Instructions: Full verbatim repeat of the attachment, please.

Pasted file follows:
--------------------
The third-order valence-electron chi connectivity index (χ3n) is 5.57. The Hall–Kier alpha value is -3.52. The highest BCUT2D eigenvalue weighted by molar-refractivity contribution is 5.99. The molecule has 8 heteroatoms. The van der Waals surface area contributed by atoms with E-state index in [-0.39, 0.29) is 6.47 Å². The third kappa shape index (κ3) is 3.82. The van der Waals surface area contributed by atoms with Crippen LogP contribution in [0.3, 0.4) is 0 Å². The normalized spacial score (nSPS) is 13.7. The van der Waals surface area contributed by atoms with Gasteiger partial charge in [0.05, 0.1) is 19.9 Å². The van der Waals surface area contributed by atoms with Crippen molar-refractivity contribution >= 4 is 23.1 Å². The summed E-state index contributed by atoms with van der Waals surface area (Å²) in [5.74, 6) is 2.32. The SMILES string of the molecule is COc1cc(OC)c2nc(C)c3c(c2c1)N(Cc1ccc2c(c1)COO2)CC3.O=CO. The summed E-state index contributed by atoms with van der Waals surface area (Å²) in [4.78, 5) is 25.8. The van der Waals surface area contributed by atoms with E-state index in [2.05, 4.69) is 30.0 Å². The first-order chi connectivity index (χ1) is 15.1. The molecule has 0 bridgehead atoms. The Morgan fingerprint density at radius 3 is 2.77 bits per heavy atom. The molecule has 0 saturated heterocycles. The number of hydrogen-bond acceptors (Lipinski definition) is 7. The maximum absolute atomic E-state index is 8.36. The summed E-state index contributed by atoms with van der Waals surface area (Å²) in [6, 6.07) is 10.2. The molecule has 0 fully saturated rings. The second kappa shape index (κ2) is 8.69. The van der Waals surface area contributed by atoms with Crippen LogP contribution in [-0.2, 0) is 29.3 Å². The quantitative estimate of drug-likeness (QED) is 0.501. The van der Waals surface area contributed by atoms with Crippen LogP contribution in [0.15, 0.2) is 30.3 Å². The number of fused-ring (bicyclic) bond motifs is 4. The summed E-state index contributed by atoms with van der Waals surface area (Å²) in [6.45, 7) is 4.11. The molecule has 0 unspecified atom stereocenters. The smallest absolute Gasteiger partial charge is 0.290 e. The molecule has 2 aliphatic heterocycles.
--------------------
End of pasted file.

The third-order valence-electron chi connectivity index (χ3n) is 5.57. The Hall–Kier alpha value is -3.52. The highest BCUT2D eigenvalue weighted by molar-refractivity contribution is 5.99. The molecule has 8 heteroatoms. The van der Waals surface area contributed by atoms with E-state index in [-0.39, 0.29) is 6.47 Å². The third kappa shape index (κ3) is 3.82. The van der Waals surface area contributed by atoms with Crippen LogP contribution in [0.3, 0.4) is 0 Å². The normalized spacial score (nSPS) is 13.7. The van der Waals surface area contributed by atoms with Gasteiger partial charge in [0.05, 0.1) is 19.9 Å². The van der Waals surface area contributed by atoms with Crippen molar-refractivity contribution >= 4 is 23.1 Å². The summed E-state index contributed by atoms with van der Waals surface area (Å²) in [5.74, 6) is 2.32. The SMILES string of the molecule is COc1cc(OC)c2nc(C)c3c(c2c1)N(Cc1ccc2c(c1)COO2)CC3.O=CO. The summed E-state index contributed by atoms with van der Waals surface area (Å²) in [4.78, 5) is 25.8. The van der Waals surface area contributed by atoms with E-state index in [2.05, 4.69) is 30.0 Å². The first-order chi connectivity index (χ1) is 15.1. The molecule has 0 bridgehead atoms. The Morgan fingerprint density at radius 3 is 2.77 bits per heavy atom. The molecule has 0 saturated heterocycles. The number of hydrogen-bond acceptors (Lipinski definition) is 7. The maximum absolute atomic E-state index is 8.36. The summed E-state index contributed by atoms with van der Waals surface area (Å²) in [6, 6.07) is 10.2. The molecule has 0 fully saturated rings. The second kappa shape index (κ2) is 8.69. The van der Waals surface area contributed by atoms with Crippen LogP contribution in [-0.2, 0) is 29.3 Å². The quantitative estimate of drug-likeness (QED) is 0.501. The van der Waals surface area contributed by atoms with Crippen LogP contribution in [0.15, 0.2) is 30.3 Å². The number of fused-ring (bicyclic) bond motifs is 4. The summed E-state index contributed by atoms with van der Waals surface area (Å²) in [6.45, 7) is 4.11. The molecule has 0 unspecified atom stereocenters. The smallest absolute Gasteiger partial charge is 0.290 e. The molecule has 2 aliphatic heterocycles.